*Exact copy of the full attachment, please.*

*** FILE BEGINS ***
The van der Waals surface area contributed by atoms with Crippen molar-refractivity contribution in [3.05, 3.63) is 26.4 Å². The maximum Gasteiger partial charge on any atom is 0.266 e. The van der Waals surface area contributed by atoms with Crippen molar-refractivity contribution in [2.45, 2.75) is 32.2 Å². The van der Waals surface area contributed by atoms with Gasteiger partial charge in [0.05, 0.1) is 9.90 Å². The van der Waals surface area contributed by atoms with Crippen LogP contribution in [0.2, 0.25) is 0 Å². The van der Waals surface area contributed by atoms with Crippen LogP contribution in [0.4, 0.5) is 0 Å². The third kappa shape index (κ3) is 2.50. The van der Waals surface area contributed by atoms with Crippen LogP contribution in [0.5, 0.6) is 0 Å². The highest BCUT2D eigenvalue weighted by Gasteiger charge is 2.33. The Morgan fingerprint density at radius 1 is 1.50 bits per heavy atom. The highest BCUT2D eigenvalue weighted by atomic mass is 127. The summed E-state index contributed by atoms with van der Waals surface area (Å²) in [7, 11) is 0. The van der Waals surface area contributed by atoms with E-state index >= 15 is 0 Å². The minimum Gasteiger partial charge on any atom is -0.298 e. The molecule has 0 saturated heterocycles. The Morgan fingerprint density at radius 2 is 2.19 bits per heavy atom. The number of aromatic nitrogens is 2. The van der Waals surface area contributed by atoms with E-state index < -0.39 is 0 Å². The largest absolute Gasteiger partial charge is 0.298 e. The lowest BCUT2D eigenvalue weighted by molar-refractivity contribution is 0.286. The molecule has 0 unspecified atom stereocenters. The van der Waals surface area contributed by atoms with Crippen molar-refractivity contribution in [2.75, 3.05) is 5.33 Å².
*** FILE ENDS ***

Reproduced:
The van der Waals surface area contributed by atoms with Crippen molar-refractivity contribution in [3.05, 3.63) is 26.4 Å². The maximum Gasteiger partial charge on any atom is 0.266 e. The van der Waals surface area contributed by atoms with Crippen molar-refractivity contribution in [2.45, 2.75) is 32.2 Å². The van der Waals surface area contributed by atoms with Gasteiger partial charge in [0.05, 0.1) is 9.90 Å². The van der Waals surface area contributed by atoms with Crippen LogP contribution in [0.2, 0.25) is 0 Å². The van der Waals surface area contributed by atoms with Crippen LogP contribution in [0.4, 0.5) is 0 Å². The third kappa shape index (κ3) is 2.50. The van der Waals surface area contributed by atoms with Crippen LogP contribution in [0.5, 0.6) is 0 Å². The highest BCUT2D eigenvalue weighted by Gasteiger charge is 2.33. The Morgan fingerprint density at radius 1 is 1.50 bits per heavy atom. The highest BCUT2D eigenvalue weighted by atomic mass is 127. The summed E-state index contributed by atoms with van der Waals surface area (Å²) in [7, 11) is 0. The van der Waals surface area contributed by atoms with E-state index >= 15 is 0 Å². The minimum Gasteiger partial charge on any atom is -0.298 e. The molecule has 0 saturated heterocycles. The Morgan fingerprint density at radius 2 is 2.19 bits per heavy atom. The number of aromatic nitrogens is 2. The van der Waals surface area contributed by atoms with E-state index < -0.39 is 0 Å². The largest absolute Gasteiger partial charge is 0.298 e. The lowest BCUT2D eigenvalue weighted by molar-refractivity contribution is 0.286. The molecule has 0 unspecified atom stereocenters. The van der Waals surface area contributed by atoms with Crippen molar-refractivity contribution in [2.75, 3.05) is 5.33 Å².